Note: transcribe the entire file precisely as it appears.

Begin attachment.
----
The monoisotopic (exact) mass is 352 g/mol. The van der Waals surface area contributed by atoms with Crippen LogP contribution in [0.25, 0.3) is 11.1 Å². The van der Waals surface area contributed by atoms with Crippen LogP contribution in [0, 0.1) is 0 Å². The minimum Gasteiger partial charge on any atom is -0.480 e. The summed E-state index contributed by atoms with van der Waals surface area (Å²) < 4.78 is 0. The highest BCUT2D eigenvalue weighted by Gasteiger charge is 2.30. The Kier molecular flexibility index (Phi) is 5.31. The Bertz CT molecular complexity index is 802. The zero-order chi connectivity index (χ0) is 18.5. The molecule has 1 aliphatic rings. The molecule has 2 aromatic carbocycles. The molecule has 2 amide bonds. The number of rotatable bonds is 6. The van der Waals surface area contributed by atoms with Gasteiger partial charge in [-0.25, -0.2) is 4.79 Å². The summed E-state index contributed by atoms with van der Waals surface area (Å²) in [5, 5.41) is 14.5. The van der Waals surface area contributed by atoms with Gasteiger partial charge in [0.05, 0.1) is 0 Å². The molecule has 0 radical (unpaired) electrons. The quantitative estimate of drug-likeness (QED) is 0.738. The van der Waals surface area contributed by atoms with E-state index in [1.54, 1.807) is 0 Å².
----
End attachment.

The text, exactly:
The monoisotopic (exact) mass is 352 g/mol. The van der Waals surface area contributed by atoms with Crippen LogP contribution in [0.25, 0.3) is 11.1 Å². The van der Waals surface area contributed by atoms with Crippen LogP contribution in [0, 0.1) is 0 Å². The minimum Gasteiger partial charge on any atom is -0.480 e. The summed E-state index contributed by atoms with van der Waals surface area (Å²) < 4.78 is 0. The highest BCUT2D eigenvalue weighted by Gasteiger charge is 2.30. The Kier molecular flexibility index (Phi) is 5.31. The Bertz CT molecular complexity index is 802. The zero-order chi connectivity index (χ0) is 18.5. The molecule has 1 aliphatic rings. The molecule has 2 aromatic carbocycles. The molecule has 2 amide bonds. The number of rotatable bonds is 6. The van der Waals surface area contributed by atoms with Gasteiger partial charge in [-0.25, -0.2) is 4.79 Å². The summed E-state index contributed by atoms with van der Waals surface area (Å²) in [5, 5.41) is 14.5. The van der Waals surface area contributed by atoms with Gasteiger partial charge in [0.05, 0.1) is 0 Å². The molecule has 0 radical (unpaired) electrons. The quantitative estimate of drug-likeness (QED) is 0.738. The van der Waals surface area contributed by atoms with E-state index in [1.54, 1.807) is 0 Å².